EU Targets Fragile West African Fish Stocks, Despite Protection Laws

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Fishing boats in Senegal. Fabian Plock/Shutterstock

By Ifesinachi Okafor-Yarwood

Most of the large fishing vessels that operate in West Africa are from distant water fishing nations – such as countries in the European Union (EU) and China and Russia. To get permission to fish in West African waters they form agreements in exchange for a fee that is payable to the government.

But these agreements have been criticised for contributing to the over-exploitation of fish stocks in the region. Specifically affected are, Guinea-Bissau, Côte d′Ivoire, Liberia, Cape Verde, Mauritania, Senegal and The Gambia.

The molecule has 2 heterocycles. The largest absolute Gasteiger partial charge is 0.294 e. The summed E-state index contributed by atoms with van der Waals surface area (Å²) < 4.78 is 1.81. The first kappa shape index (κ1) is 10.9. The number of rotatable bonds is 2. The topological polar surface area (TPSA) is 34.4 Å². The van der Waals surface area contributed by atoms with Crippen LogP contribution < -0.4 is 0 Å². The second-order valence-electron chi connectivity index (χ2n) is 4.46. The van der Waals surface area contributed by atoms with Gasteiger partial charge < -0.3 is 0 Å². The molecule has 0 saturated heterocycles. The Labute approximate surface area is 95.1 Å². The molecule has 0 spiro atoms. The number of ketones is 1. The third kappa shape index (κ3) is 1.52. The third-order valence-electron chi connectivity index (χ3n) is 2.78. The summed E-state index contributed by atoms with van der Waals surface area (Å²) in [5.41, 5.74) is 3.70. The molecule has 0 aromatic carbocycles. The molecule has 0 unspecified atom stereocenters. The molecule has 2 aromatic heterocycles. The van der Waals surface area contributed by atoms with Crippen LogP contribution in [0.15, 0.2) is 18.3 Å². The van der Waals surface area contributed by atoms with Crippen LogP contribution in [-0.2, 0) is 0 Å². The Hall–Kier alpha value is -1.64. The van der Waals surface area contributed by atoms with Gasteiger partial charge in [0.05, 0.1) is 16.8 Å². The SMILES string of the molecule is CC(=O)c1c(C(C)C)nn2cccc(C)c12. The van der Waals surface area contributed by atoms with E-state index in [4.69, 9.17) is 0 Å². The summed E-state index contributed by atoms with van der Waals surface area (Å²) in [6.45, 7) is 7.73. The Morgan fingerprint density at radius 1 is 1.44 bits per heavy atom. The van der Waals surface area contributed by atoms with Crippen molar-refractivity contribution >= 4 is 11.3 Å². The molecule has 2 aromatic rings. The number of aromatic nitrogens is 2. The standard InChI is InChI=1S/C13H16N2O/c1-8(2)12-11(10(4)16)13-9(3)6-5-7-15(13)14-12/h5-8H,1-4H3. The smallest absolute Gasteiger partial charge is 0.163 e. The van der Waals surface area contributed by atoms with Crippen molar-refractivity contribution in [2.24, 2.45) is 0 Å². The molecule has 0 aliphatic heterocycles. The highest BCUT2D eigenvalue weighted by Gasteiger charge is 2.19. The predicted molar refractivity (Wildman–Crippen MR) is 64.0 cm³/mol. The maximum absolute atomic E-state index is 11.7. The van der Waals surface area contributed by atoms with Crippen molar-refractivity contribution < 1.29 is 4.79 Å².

So far, over half of the fisheries resources in waters off West Africa are already over-fished.

In our recent paper, my colleague Dyhia Belhabib and I show that the EU’s agreements with West African countries continue to target fragile fish stocks. This is despite the fact that the EU is bound by policies that are meant to protect fish stocks.

EU activities alone are not to blame for over-fishing in the region. The impact of trawling by other countries, like China, is well-documented. But, through its fisheries policies, the EU has a commitment to sustainable fishing. It also continues to enter into fresh agreements with countries, despite evidence of serious population declines in the species of interest.

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